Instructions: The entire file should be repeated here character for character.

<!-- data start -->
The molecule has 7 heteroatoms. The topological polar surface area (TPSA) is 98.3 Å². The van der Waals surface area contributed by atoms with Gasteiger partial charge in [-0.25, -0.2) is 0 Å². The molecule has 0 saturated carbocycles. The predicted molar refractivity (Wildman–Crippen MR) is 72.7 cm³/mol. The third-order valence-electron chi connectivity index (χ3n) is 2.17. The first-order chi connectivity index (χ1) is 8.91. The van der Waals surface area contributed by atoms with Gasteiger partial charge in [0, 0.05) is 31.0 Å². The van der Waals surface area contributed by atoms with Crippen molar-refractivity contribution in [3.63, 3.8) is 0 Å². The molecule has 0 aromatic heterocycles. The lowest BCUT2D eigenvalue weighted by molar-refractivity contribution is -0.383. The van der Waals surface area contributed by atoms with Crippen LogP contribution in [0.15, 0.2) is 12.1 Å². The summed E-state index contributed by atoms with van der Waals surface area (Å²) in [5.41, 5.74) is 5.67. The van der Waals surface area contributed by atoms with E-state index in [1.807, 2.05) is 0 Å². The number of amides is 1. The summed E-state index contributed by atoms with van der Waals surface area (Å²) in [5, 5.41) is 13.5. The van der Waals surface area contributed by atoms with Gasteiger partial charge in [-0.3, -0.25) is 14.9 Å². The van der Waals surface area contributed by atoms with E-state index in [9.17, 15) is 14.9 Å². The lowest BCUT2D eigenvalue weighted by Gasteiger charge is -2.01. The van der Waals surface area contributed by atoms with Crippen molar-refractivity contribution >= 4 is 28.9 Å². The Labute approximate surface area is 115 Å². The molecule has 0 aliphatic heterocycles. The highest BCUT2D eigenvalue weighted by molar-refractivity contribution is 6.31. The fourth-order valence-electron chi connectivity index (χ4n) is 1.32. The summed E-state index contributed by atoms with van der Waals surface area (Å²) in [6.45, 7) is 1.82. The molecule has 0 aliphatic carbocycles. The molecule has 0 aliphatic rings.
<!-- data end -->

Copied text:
The molecule has 7 heteroatoms. The topological polar surface area (TPSA) is 98.3 Å². The van der Waals surface area contributed by atoms with Gasteiger partial charge in [-0.25, -0.2) is 0 Å². The molecule has 0 saturated carbocycles. The predicted molar refractivity (Wildman–Crippen MR) is 72.7 cm³/mol. The third-order valence-electron chi connectivity index (χ3n) is 2.17. The first-order chi connectivity index (χ1) is 8.91. The van der Waals surface area contributed by atoms with Gasteiger partial charge in [0, 0.05) is 31.0 Å². The van der Waals surface area contributed by atoms with Crippen molar-refractivity contribution in [3.63, 3.8) is 0 Å². The molecule has 0 aromatic heterocycles. The lowest BCUT2D eigenvalue weighted by molar-refractivity contribution is -0.383. The van der Waals surface area contributed by atoms with Crippen LogP contribution in [0.15, 0.2) is 12.1 Å². The summed E-state index contributed by atoms with van der Waals surface area (Å²) in [5.41, 5.74) is 5.67. The van der Waals surface area contributed by atoms with E-state index in [1.807, 2.05) is 0 Å². The number of amides is 1. The summed E-state index contributed by atoms with van der Waals surface area (Å²) in [5, 5.41) is 13.5. The van der Waals surface area contributed by atoms with Gasteiger partial charge in [-0.3, -0.25) is 14.9 Å². The van der Waals surface area contributed by atoms with E-state index in [9.17, 15) is 14.9 Å². The lowest BCUT2D eigenvalue weighted by Gasteiger charge is -2.01. The van der Waals surface area contributed by atoms with Crippen molar-refractivity contribution >= 4 is 28.9 Å². The Labute approximate surface area is 115 Å². The molecule has 0 aliphatic heterocycles. The highest BCUT2D eigenvalue weighted by molar-refractivity contribution is 6.31. The fourth-order valence-electron chi connectivity index (χ4n) is 1.32. The summed E-state index contributed by atoms with van der Waals surface area (Å²) in [6.45, 7) is 1.82. The molecule has 0 aliphatic carbocycles. The molecule has 0 aliphatic rings.